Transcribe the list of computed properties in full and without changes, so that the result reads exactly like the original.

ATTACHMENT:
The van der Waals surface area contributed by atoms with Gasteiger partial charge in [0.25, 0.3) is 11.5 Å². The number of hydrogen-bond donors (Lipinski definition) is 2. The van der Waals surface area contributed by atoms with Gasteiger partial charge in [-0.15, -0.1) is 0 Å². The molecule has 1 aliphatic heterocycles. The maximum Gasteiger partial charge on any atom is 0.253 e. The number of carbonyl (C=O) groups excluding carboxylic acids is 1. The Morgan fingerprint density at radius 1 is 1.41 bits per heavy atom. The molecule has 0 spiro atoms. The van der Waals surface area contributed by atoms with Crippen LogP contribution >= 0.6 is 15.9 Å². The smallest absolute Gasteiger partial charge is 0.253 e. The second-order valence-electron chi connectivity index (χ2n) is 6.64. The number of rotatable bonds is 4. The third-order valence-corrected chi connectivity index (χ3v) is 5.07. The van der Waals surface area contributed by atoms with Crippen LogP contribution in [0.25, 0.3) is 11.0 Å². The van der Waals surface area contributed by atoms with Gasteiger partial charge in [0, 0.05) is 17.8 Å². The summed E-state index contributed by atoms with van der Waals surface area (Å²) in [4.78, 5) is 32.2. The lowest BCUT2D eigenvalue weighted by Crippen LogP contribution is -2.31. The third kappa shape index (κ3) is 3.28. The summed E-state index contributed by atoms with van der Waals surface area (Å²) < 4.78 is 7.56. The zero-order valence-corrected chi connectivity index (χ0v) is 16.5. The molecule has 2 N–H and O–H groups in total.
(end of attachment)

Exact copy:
The van der Waals surface area contributed by atoms with Gasteiger partial charge in [0.25, 0.3) is 11.5 Å². The number of hydrogen-bond donors (Lipinski definition) is 2. The van der Waals surface area contributed by atoms with Gasteiger partial charge in [-0.15, -0.1) is 0 Å². The molecule has 1 aliphatic heterocycles. The maximum Gasteiger partial charge on any atom is 0.253 e. The number of carbonyl (C=O) groups excluding carboxylic acids is 1. The Morgan fingerprint density at radius 1 is 1.41 bits per heavy atom. The molecule has 0 spiro atoms. The van der Waals surface area contributed by atoms with Crippen LogP contribution >= 0.6 is 15.9 Å². The smallest absolute Gasteiger partial charge is 0.253 e. The second-order valence-electron chi connectivity index (χ2n) is 6.64. The number of rotatable bonds is 4. The third-order valence-corrected chi connectivity index (χ3v) is 5.07. The van der Waals surface area contributed by atoms with Crippen LogP contribution in [0.25, 0.3) is 11.0 Å². The van der Waals surface area contributed by atoms with Gasteiger partial charge in [0, 0.05) is 17.8 Å². The summed E-state index contributed by atoms with van der Waals surface area (Å²) in [4.78, 5) is 32.2. The lowest BCUT2D eigenvalue weighted by Crippen LogP contribution is -2.31. The third kappa shape index (κ3) is 3.28. The summed E-state index contributed by atoms with van der Waals surface area (Å²) < 4.78 is 7.56. The zero-order valence-corrected chi connectivity index (χ0v) is 16.5. The molecule has 2 N–H and O–H groups in total.